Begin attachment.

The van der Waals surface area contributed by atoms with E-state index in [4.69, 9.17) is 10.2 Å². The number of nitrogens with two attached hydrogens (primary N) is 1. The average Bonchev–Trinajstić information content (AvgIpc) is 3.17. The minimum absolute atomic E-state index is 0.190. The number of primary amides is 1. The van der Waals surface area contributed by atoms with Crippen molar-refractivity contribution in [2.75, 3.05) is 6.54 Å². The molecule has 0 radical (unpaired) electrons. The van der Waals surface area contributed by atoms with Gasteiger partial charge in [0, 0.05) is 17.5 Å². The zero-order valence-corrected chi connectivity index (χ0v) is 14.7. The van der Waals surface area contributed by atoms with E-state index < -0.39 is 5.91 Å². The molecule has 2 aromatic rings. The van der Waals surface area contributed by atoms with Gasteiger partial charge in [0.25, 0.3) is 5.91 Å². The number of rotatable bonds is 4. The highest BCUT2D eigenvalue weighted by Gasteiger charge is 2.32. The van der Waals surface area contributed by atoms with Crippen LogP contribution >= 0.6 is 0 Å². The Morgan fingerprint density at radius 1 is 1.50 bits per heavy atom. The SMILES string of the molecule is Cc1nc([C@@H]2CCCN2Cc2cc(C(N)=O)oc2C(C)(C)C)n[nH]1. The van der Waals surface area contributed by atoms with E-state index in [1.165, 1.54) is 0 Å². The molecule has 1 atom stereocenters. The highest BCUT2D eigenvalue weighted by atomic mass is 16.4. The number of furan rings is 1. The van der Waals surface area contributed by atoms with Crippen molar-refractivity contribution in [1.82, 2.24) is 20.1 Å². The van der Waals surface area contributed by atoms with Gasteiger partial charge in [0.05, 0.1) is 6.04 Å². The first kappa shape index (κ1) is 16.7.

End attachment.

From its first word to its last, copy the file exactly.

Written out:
The van der Waals surface area contributed by atoms with E-state index in [4.69, 9.17) is 10.2 Å². The number of nitrogens with two attached hydrogens (primary N) is 1. The average Bonchev–Trinajstić information content (AvgIpc) is 3.17. The minimum absolute atomic E-state index is 0.190. The number of primary amides is 1. The van der Waals surface area contributed by atoms with Crippen molar-refractivity contribution in [2.75, 3.05) is 6.54 Å². The molecule has 0 radical (unpaired) electrons. The van der Waals surface area contributed by atoms with Gasteiger partial charge in [0, 0.05) is 17.5 Å². The zero-order valence-corrected chi connectivity index (χ0v) is 14.7. The van der Waals surface area contributed by atoms with E-state index < -0.39 is 5.91 Å². The molecule has 2 aromatic rings. The van der Waals surface area contributed by atoms with Gasteiger partial charge in [0.25, 0.3) is 5.91 Å². The number of rotatable bonds is 4. The highest BCUT2D eigenvalue weighted by Gasteiger charge is 2.32. The van der Waals surface area contributed by atoms with Crippen LogP contribution >= 0.6 is 0 Å². The Morgan fingerprint density at radius 1 is 1.50 bits per heavy atom. The SMILES string of the molecule is Cc1nc([C@@H]2CCCN2Cc2cc(C(N)=O)oc2C(C)(C)C)n[nH]1. The van der Waals surface area contributed by atoms with E-state index in [1.165, 1.54) is 0 Å². The molecule has 1 atom stereocenters. The highest BCUT2D eigenvalue weighted by atomic mass is 16.4. The number of furan rings is 1. The van der Waals surface area contributed by atoms with Crippen molar-refractivity contribution in [1.82, 2.24) is 20.1 Å². The van der Waals surface area contributed by atoms with Gasteiger partial charge in [0.05, 0.1) is 6.04 Å². The first kappa shape index (κ1) is 16.7.